It is known that ancient Greeks and Romans, on drinking occasions, poured out wine libations on behalf of the dead. I have seen this practice still in Romania quite commonly. When wine is set forth, someone will lead the group in pouring out a bit onto a plate or the ground (if outside), with the words pentru morți (for the dead). So we can be safe in assuming that when ancient Romans performed this ritual they poured out wine and spoke the words "pro mortuis."
[Worth memorizing here is the Latin proverb De Mortuis nil sed bonum, 'Concerning the Dead, [speak] nothing but good'.]
But, in addition to the dead, the ancient Romans must also have been making toasts for the health of themselves and their guests. And the common words in the Romance languages for this toast points us to the Latin original.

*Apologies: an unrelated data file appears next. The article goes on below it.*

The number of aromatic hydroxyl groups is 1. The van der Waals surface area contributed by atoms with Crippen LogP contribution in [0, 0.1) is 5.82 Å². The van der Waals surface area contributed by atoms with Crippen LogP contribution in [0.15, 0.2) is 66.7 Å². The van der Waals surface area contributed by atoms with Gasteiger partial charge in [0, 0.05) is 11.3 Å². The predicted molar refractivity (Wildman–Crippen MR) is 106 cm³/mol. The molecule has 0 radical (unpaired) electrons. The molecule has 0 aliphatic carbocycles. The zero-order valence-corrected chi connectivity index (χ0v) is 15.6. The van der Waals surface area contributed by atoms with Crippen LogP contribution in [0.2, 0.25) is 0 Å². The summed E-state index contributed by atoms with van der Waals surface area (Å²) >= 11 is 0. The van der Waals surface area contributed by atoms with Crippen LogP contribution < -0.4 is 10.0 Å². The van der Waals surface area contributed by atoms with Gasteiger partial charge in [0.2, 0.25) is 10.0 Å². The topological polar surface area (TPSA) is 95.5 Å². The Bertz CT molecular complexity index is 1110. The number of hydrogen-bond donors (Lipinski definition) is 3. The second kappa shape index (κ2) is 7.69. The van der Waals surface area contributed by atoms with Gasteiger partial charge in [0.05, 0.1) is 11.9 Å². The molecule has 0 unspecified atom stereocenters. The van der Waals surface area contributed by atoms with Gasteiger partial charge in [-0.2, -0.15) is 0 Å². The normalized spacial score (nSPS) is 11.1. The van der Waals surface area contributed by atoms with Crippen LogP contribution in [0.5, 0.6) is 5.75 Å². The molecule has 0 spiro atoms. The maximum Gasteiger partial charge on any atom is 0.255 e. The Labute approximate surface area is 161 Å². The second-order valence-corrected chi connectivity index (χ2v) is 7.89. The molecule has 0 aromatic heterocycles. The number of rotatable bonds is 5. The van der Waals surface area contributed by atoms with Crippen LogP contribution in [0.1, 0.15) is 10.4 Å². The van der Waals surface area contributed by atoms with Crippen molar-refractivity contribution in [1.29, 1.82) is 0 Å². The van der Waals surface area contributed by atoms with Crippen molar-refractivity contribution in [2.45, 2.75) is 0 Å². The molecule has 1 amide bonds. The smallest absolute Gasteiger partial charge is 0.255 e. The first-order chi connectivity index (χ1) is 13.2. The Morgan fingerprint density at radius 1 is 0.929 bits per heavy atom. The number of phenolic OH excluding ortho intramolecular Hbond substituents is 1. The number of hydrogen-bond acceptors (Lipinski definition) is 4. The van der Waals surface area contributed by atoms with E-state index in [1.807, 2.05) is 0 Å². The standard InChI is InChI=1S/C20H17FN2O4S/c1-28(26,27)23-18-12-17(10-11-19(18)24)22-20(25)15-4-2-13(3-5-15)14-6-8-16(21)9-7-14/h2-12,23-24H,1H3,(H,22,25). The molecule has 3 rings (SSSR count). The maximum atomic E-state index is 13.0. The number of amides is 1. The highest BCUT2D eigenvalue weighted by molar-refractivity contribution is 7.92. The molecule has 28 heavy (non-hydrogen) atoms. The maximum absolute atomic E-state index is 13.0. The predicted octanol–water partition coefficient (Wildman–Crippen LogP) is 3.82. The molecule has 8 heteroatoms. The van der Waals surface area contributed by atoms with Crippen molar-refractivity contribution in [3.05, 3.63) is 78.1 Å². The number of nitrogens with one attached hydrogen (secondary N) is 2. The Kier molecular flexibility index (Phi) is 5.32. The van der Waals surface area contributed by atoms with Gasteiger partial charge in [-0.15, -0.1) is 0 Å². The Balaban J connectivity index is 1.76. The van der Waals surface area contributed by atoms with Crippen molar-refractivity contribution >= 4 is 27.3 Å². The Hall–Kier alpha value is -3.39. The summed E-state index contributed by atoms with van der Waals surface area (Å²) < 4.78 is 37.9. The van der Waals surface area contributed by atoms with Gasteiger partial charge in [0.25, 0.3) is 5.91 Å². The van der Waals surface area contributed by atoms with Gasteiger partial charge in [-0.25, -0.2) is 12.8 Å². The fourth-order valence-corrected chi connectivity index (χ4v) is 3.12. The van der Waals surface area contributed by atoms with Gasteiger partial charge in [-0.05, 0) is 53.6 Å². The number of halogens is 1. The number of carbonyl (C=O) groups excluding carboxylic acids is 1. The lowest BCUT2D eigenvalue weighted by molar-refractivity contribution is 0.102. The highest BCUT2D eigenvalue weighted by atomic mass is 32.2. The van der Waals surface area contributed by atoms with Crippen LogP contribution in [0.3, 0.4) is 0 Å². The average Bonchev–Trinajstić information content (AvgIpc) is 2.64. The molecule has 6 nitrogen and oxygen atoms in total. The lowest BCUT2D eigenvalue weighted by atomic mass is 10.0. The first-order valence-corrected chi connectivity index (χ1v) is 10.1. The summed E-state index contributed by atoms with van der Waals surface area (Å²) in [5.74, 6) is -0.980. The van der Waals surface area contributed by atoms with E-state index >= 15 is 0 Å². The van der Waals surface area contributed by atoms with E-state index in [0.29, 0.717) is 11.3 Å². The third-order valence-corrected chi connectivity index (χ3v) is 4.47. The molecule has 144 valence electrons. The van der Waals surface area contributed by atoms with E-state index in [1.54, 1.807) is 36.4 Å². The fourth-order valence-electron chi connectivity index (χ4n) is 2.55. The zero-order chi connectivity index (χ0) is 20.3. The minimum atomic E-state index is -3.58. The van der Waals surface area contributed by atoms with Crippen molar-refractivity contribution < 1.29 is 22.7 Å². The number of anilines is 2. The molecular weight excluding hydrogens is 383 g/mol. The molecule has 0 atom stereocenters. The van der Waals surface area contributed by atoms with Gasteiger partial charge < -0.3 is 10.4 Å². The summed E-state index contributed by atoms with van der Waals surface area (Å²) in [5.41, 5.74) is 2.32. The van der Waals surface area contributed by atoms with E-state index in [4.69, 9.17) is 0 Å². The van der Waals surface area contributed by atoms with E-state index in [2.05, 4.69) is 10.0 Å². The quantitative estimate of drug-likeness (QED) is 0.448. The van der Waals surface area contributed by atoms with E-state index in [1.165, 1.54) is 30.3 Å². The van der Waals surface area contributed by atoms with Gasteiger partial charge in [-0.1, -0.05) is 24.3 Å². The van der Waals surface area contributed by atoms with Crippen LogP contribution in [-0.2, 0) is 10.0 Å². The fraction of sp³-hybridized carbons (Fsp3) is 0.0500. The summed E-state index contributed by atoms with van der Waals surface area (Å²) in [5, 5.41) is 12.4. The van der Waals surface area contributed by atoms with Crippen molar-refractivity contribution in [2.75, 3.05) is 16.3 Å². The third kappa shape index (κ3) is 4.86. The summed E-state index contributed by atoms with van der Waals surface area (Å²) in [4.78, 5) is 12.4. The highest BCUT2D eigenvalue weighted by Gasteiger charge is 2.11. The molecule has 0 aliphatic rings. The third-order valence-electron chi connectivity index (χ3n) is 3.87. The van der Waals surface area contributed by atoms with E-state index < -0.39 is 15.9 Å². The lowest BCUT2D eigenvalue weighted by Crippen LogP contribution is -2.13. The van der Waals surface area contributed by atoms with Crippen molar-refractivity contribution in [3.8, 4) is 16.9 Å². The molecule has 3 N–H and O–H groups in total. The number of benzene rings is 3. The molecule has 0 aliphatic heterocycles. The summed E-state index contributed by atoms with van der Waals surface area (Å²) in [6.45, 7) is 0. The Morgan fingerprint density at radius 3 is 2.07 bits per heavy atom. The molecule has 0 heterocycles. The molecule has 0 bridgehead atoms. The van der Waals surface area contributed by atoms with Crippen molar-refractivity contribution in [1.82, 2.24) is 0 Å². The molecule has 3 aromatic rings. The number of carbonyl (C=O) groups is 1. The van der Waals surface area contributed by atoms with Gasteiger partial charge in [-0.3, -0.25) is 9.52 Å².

The Romans undoubtedly made a toast for the health of each other using one or both of the words sanitas and salus.
[Worth memorizing here, salus populi suprema est lex, 'the safety of the people is the highest law']
The Latin toast word prosit (may it be good for someone) has come into German as both prosit and the shortened form prost.
In my novel In Saecula Saeculorum, four high school students are sent back in time to ancient Rome on a mission to save the world. But they are not prepared for the fact that this will mean they are drinking wine at nearly every meal. And one of the students, Carmen, quickly develops a problem with alcohol. And this is a bit of a crisis, because she is also the best fighter in the group. The students are surrounded by dangers that Carmen is best suited to face, all while she sinks ever deeper into her addiction. To find out how it all turns out, click on the cover to explore the book further.